As you may know Barrett, our Bastard Stepchild book was pirated almost immediately and PDF version downloaded via Russian website. You can imagine Osprey effectiveness at shutting them down.

Taylor Publishing is local and (I think) still in biz. IIRC both the American Fighter Aces album and Bluenose were contracted with Taylor to print the book and worked collaboratively on the format.

Just how does Print on Demand work? Use high quality Word to Pdf as the core template for the printer? I don't have my head around the order process, nor the actual business model of the Printer.
My wife could do both, but with a Word file things don't always come out as expected. We suggest using a PDF.
 
My wife was a professional editor before retiring too, and she caught a LOT of things that I'd missed. But then when the publisher's editor(s?) got our manuscript, all kinds of odd things happened. Editing is more than catching errors in spelling and grammar, it extends into arranging text and figures, and anyone who's read our book will be scratching their heads at the way illustrations were put way ahead of when the subjects were brought up in the text, or way after. Things like that - well, we didn't anticipate them, and weren't able to get them changed by the publisher because of pressure to make it "fit with the appearance" of the rest of the books by other authors in that series. There are pitfalls for sure!

One other thing to consider about self-publishing is the whole mess called copyright permissions. If you publish on your own and use a photo or drawing that you've seen a hundred times before in other works, you can still be held legally liable for using it without the copyright owner's permission, assuming it's not 100% surely in the public domain. The common dodge of claiming "fair use" is risky at best, as numerous court cases can attest. It was a relief to have our publisher handle such things for us, although we did have to do the leg work ourselves, getting our sources to sign the publisher's forms.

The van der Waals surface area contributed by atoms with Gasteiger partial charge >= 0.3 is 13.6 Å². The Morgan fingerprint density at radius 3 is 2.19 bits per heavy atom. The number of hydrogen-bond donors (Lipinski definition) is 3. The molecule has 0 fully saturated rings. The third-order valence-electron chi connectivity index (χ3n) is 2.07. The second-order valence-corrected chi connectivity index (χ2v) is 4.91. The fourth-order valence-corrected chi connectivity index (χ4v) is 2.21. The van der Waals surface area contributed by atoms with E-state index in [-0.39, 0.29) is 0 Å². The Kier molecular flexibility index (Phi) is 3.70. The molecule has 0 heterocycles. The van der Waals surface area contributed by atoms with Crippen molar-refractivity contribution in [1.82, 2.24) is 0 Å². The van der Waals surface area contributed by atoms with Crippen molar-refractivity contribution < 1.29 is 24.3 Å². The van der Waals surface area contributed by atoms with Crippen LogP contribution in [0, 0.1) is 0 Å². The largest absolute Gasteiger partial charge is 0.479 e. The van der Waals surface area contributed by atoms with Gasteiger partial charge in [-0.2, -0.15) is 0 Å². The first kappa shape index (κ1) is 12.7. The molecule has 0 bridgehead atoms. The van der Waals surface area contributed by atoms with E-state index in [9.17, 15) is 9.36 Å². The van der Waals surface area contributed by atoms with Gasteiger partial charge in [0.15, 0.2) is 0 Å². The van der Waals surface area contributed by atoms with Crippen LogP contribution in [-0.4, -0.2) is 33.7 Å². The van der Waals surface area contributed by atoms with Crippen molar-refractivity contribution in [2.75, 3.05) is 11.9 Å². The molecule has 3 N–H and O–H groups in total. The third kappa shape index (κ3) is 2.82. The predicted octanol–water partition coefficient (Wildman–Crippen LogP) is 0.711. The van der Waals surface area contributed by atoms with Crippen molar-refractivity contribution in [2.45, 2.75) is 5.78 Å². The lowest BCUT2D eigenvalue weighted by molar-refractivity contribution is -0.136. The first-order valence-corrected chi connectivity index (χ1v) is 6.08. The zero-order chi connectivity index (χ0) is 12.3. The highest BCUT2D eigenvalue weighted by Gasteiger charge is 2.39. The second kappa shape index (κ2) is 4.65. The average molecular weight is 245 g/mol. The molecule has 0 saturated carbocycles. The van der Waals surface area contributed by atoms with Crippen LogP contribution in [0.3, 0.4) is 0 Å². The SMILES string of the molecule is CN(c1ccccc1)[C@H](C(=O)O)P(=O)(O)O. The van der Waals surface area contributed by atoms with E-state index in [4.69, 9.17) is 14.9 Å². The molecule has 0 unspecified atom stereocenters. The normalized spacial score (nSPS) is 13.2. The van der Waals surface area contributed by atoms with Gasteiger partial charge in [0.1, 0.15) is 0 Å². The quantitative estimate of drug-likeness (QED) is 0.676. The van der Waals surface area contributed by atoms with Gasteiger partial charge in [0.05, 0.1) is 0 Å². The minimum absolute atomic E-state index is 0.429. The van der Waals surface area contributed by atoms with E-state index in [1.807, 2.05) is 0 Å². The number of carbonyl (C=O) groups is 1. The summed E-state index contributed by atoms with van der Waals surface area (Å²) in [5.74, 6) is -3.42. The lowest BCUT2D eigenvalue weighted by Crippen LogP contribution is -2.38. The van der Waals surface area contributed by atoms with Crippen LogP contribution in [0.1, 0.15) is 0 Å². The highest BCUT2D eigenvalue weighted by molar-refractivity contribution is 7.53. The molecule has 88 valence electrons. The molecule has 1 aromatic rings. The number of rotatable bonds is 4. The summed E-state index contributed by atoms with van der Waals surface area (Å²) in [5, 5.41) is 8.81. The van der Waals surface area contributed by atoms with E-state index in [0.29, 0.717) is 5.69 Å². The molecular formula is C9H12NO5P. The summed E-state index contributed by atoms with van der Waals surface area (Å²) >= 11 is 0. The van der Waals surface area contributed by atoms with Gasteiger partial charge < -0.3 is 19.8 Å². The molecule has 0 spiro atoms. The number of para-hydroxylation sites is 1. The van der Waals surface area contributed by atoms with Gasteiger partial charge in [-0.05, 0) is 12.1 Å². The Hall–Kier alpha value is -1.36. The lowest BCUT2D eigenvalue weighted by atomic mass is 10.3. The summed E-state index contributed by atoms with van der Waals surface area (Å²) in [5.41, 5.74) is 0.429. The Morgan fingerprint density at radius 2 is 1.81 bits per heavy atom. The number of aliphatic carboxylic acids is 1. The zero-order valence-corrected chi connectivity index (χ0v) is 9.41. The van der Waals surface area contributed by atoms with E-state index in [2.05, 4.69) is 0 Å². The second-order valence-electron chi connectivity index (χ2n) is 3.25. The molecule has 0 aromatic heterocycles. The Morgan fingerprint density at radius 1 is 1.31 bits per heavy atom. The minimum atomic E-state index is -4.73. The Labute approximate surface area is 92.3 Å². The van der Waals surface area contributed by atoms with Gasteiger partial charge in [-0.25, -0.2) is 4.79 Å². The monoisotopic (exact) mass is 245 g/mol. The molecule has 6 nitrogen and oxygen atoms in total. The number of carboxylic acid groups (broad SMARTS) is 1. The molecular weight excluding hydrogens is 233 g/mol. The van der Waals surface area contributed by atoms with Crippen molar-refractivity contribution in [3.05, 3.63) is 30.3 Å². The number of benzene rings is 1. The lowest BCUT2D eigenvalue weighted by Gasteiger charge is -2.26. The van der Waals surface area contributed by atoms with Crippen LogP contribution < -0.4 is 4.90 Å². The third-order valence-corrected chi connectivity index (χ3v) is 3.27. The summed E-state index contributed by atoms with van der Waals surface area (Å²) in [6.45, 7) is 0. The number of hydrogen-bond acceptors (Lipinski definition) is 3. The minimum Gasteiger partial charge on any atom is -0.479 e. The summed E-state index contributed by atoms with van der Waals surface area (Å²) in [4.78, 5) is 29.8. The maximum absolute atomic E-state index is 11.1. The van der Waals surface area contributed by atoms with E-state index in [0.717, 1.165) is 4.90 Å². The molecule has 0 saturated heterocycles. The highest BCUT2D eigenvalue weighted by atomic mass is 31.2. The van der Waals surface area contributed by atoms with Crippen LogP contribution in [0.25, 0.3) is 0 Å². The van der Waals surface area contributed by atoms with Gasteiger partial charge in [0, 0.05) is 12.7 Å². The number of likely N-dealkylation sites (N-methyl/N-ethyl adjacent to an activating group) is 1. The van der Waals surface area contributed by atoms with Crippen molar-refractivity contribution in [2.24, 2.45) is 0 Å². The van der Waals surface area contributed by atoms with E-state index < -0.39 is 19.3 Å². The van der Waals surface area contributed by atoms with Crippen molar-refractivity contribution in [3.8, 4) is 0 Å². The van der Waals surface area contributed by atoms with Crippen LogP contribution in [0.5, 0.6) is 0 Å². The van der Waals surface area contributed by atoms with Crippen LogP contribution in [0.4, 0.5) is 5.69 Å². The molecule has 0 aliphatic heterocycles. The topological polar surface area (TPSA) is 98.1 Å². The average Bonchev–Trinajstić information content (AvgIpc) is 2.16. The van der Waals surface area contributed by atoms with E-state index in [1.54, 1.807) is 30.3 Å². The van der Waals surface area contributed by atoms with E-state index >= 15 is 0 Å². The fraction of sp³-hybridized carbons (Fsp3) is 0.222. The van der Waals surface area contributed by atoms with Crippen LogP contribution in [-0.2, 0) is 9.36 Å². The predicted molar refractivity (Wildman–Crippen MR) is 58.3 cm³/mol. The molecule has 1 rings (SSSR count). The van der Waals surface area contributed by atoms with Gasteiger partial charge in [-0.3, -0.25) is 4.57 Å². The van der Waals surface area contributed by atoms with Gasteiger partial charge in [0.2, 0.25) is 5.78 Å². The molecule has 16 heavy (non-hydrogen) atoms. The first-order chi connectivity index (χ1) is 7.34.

Good luck, whichever road you take. There's nothing as overwhelming as opening a box and seeing copies of your very own book, with your name on the cover!
 
My wife was a professional editor before retiring too, and she caught a LOT of things that I'd missed. But then when the publisher's editor(s?) got our manuscript, all kinds of odd things happened. Editing is more than catching errors in spelling and grammar, it extends into arranging text and figures, and anyone who's read our book will be scratching their heads at the way illustrations were put way ahead of when the subjects were brought up in the text, or way after. Things like that - well, we didn't anticipate them, and weren't able to get them changed by the publisher because of pressure to make it "fit with the appearance" of the rest of the books by other authors in that series. There are pitfalls for sure!

One other thing to consider about self-publishing is the whole mess called copyright permissions. If you publish on your own and use a photo or drawing that you've seen a hundred times before in other works, you can still be held legally liable for using it without the copyright owner's permission, assuming it's not 100% surely in the public domain. The common dodge of claiming "fair use" is risky at best, as numerous court cases can attest. It was a relief to have our publisher handle such things for us, although we did have to do the leg work ourselves, getting our sources to sign the publisher's forms.

Good luck, whichever road you take. There's nothing as overwhelming as opening a box and seeing copies of your very own book, with your name on the cover!